It's New/It's Now: Recent Gifts of Contemporary Prints and Drawings
If you're looking to go to an exhibit featuring multiple, one-name luminaries — Warhol, Lichtenstein, Johns — a prints and drawings exhibition is often your best bet. Less expensive than other forms of contemporary art, prints from a steadily expanding number of high-end presses have been a favorite of collectors for more than 50 years. The MIA's new exhibit, "It's New/It's Now," showcases the result of seven years of gifts to the museum, and features pieces from the 1960s to the present. The relative ease of viewing works on paper makes this exhibit, which features 60 artists, seem manageable in a way that most modern-art exhibits of a similar scale would not be. That should not be taken as a slight against prints: A well-made print carries a level of gravitas and depth equivalent to any oil-on-canvas piece, and the precision and almost industrial craftsmanship of prints put the process of creating the art front and center. The works on display at the exhibit, opening in the Target gallery on Sunday, are produced by some of the best printmakers and studios in the country. Among them is Kenneth Tyler, known for both his close collaboration with Frank Stella (whose work is featured) and his contributions to printing technology that expanded the possibilities for prints in both size and complexity. Artists featured in the exhibit include the pop-art icons mentioned above, as well as contemporary artists like Chuck Close, master of massive portraits, and feminist artist Kiki Smith. The work, which includes dramatically oversized prints over six feet tall, will be organized visually rather than chronologically or by artist. (Pictured: Kiki Smith, Worm (1992))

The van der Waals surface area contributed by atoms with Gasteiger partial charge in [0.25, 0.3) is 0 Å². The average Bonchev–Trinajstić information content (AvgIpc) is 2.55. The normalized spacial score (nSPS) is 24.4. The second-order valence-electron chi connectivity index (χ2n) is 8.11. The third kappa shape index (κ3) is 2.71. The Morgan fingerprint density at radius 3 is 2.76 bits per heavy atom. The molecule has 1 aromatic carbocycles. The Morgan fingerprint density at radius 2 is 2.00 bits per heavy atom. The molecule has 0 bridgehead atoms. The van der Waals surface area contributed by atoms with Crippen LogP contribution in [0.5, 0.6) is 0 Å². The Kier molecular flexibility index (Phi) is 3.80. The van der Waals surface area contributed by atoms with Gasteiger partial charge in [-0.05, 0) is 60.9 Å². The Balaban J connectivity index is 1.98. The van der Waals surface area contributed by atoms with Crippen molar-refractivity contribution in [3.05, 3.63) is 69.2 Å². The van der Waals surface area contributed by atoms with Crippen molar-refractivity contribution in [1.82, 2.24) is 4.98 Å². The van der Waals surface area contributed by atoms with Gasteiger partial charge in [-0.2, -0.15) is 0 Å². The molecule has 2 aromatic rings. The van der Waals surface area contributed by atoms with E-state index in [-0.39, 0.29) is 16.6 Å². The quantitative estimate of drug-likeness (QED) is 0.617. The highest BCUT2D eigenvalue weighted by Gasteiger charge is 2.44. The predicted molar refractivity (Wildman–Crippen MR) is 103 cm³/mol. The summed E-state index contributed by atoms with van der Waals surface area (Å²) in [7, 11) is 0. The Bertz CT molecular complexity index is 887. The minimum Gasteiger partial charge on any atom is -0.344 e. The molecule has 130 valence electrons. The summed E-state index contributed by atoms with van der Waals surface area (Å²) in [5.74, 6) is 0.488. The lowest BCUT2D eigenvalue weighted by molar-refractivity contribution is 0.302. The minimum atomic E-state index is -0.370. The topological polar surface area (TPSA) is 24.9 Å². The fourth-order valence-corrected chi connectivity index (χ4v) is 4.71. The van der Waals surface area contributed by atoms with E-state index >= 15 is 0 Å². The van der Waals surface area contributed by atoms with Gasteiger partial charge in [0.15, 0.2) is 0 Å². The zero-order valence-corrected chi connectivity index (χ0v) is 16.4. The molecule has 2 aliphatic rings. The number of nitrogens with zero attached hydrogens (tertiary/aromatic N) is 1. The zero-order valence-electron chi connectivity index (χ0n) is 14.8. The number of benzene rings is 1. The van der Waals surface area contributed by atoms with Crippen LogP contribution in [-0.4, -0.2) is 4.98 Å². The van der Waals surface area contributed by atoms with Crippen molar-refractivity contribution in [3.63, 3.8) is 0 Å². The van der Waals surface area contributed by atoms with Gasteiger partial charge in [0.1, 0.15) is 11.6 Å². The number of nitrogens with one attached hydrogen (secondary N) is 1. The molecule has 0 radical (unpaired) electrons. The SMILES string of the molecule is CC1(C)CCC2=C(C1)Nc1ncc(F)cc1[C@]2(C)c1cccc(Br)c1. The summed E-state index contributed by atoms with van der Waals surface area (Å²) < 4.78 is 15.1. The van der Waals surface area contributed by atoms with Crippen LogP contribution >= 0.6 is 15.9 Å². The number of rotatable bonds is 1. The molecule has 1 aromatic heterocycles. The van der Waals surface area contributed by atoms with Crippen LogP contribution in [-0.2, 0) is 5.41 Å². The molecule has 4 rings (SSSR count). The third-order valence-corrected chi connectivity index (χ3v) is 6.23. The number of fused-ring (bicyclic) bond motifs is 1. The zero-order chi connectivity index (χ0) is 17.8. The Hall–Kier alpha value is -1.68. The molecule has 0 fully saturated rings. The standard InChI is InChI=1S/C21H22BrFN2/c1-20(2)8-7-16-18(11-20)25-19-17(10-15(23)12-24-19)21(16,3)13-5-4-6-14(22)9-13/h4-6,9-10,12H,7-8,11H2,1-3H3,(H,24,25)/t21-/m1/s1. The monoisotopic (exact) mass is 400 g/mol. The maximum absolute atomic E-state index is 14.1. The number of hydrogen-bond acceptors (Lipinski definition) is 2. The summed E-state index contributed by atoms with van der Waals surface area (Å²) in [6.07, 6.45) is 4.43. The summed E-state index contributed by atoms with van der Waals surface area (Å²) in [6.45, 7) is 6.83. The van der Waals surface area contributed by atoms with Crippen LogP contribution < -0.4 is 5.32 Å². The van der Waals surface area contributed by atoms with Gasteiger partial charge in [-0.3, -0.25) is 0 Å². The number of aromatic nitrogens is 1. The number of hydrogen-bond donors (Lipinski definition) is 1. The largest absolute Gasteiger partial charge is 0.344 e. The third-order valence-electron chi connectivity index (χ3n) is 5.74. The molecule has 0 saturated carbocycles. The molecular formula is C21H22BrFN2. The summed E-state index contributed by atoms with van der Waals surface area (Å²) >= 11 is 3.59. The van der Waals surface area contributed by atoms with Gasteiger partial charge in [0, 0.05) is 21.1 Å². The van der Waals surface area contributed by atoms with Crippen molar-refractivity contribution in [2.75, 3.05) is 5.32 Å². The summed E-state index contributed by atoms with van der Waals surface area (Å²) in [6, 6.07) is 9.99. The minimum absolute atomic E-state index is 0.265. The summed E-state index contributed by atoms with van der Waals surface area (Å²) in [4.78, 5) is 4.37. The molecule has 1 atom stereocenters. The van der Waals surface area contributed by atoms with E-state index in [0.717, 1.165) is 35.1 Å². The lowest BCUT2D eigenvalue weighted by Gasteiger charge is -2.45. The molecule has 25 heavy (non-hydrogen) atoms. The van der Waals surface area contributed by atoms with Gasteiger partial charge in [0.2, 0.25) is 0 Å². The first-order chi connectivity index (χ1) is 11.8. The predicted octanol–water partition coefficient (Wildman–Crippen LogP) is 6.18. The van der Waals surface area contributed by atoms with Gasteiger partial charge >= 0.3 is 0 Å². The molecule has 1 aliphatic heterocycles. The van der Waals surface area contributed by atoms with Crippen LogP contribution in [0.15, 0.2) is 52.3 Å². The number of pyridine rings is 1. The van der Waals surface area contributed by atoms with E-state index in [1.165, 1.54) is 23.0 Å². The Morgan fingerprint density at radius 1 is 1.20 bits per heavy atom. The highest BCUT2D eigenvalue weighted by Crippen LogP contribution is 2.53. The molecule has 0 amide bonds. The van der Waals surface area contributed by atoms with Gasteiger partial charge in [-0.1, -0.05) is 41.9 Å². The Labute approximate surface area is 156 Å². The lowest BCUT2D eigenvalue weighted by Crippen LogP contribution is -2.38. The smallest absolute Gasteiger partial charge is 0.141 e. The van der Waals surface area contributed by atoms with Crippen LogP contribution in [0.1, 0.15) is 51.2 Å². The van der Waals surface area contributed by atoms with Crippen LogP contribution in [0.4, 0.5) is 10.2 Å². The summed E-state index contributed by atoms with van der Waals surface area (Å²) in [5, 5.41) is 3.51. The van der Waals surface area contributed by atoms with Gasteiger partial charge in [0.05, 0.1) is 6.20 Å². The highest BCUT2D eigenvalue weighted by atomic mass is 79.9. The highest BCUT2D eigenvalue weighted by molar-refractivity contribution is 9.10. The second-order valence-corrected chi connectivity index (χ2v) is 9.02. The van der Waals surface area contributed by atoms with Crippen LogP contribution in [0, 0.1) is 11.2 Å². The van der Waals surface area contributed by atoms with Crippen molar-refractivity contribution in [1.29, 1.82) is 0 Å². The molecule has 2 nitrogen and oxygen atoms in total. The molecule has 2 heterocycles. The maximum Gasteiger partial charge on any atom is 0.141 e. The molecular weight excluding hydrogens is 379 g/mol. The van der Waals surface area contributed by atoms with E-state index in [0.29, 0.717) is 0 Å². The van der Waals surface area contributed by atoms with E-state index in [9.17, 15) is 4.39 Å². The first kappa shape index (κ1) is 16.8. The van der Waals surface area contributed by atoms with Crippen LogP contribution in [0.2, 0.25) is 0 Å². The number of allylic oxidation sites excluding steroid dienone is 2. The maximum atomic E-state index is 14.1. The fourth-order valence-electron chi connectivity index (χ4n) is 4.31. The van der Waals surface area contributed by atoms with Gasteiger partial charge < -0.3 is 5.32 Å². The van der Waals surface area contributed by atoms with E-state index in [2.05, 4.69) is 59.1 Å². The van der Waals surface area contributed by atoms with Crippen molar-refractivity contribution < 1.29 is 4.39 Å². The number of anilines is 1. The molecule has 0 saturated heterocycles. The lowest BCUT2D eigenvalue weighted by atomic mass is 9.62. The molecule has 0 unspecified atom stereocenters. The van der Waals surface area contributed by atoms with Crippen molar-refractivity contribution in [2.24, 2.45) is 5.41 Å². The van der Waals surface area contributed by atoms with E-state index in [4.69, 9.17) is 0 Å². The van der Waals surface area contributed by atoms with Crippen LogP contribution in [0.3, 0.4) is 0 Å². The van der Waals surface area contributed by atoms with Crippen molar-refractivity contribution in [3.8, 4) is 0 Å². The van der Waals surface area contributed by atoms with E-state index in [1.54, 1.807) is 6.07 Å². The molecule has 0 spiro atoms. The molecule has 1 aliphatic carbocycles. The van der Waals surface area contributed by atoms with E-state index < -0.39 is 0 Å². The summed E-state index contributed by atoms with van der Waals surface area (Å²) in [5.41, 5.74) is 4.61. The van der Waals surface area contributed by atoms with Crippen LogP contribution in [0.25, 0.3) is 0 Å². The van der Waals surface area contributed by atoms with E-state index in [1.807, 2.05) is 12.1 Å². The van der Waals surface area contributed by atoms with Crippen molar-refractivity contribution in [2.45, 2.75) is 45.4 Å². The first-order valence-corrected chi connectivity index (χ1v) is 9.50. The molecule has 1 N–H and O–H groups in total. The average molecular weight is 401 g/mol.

Tuesdays-Sundays. Starts: July 14. Continues through Sept. 1, 2013
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